Last fall, Envision Utah released a set of recommended changes to our school system aimed at ending the teacher shortage and improving student outcomes statewide. The report – “A Vision for Teacher Excellence” – received substantial media coverage, was recommended for inclusion in the governor’s 2020 budget by the Education Excellence Commission and factored into tax reform discussions on Capitol Hill. Its most notable suggestion was that all Utah teacher salaries be raised to an average starting pay of $60,000 and grow to $110,000 by retirement.

Of course, better compensation isn’t the only thing our teachers need. For special education teachers struggling to support large classes or students with serious challenges, another classroom aide might be more pressing. Some veteran teachers might prefer the help of another school psychologist or smaller class sizes over a salary increase. New teachers often need extra support or a reduced teaching load as they transition into the profession. The “Vision for Teacher Excellence” accounted for and made recommendations about all these needs.

But, as a state, we should take care not to let these kinds of changes distract us from addressing teacher compensation. While aides, counselors, mentors, better technology and stronger curricula can help teachers and improve learning, nothing will transform our schools like a statewide increase in teacher pay.

It’s important to acknowledge, first, the impact that better compensation would have on current teachers. Even veteran teachers in 17 of Utah’s 41 school districts make less than a living wage for a family in their county, and teachers are more likely than people in other professions to work a second job. Our vision to increase every Utah teacher’s pay would reduce (if not eliminate) the need for teachers to find work outside of school, minimize their financial stress and alleviate the emotional burnout that leads to much of our unusually high turnover.

That said, teacher compensation isn’t just about current classroom teachers — it’s about former teachers, prospective teachers, parents and, most importantly, students. Our vision is foremost about helping Utah kids develop the knowledge and skills they need to lead happy, successful and fulfilling lives. Any of the education, civic and business leaders we worked with will tell you that. But since teachers are the most fundamental piece of a child’s education (outside of families and the students themselves), a vision for improving education must focus on teachers.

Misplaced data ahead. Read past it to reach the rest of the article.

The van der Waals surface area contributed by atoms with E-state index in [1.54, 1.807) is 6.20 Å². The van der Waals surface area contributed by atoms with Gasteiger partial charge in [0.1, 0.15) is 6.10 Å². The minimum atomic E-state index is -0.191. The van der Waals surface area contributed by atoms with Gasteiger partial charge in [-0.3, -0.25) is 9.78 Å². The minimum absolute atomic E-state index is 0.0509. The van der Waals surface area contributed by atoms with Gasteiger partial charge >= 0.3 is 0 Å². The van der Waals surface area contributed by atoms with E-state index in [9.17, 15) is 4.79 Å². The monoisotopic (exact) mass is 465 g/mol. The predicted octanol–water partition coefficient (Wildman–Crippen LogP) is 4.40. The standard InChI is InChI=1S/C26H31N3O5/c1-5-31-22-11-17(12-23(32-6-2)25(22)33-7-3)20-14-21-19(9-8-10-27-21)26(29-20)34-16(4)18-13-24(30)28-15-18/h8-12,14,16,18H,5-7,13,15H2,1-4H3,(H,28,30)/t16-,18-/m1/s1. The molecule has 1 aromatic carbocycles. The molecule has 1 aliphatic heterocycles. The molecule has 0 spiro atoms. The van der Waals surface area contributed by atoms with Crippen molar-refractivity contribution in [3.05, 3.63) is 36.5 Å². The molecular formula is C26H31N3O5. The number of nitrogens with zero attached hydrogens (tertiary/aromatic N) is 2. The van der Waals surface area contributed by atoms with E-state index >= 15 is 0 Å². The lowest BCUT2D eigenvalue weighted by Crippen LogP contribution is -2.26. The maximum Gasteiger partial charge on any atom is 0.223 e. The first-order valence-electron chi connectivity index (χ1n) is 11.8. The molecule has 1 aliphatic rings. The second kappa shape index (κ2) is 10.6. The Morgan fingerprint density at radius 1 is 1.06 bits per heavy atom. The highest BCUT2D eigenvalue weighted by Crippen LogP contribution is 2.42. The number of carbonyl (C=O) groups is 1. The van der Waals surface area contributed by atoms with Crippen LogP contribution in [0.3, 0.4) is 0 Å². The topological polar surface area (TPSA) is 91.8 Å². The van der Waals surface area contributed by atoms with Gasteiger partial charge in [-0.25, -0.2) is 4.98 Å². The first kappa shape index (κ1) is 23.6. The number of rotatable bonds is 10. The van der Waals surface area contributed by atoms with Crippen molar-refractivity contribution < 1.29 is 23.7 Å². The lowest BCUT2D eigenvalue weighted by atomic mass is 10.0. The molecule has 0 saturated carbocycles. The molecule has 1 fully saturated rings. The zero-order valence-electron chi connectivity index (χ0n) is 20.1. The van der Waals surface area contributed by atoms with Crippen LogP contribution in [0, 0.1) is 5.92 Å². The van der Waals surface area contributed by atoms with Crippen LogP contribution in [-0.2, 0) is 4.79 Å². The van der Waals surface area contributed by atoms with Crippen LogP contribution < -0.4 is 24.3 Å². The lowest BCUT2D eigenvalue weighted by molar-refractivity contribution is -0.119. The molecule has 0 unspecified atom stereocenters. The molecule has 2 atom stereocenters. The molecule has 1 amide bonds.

Our research suggests that raising teacher salaries could bring thousands of experienced educators back to the classroom and attract waves of college students into our academic teacher preparation programs, ending the teacher shortage and making teaching one of the most competitive jobs in Utah. From there, schools and districts could take their pick of the state’s best and brightest people to teach our children, which studies show would improve student outcomes.

A significant pay raise for every teacher in our state would also send a message to students and their families that school should be their top priority. In a society where pay is tightly linked to respect (though we may not like to admit it), higher teacher salaries would result in a cultural shift that would strengthen collaboration between families and teachers and improve students’ engagement in their own education.

Utah has somewhere around 30,000 teachers, so improving teacher compensation is not a small feat. By our calculations, these recommendations would cost roughly $600 million each year to implement. We recognize that’s a heavy lift, but we also believe Utahns are up to the challenge.

Envision Utah took on this project in the first place because education is one of Utahns’ top priorities. Utahns know, as research confirms, that supporting our teachers is essential to improving our schools. In fact, our most recent polling shows 71 percent of Utah residents are willing to pay for increased school funding, and 90 percent want to provide better support for teachers.

We call our report a vision because it’s meant to be imaginative and bold. Teacher aides and counselors are critical, and technology can play an important role; but if we can be brave enough and wise enough to make teaching a more attractive, competitive and rewarding career, we will change everything.

We hope schools and families across Utah will join us in envisioning the kind of compensation and support teachers need to give our kids a world-class education.

Nain Christopherson is the education coordinator at Envision Utah and an English Teaching major at the University of Utah.

Jason Brown is a vice president at Envision Utah and oversees the organization’s education efforts.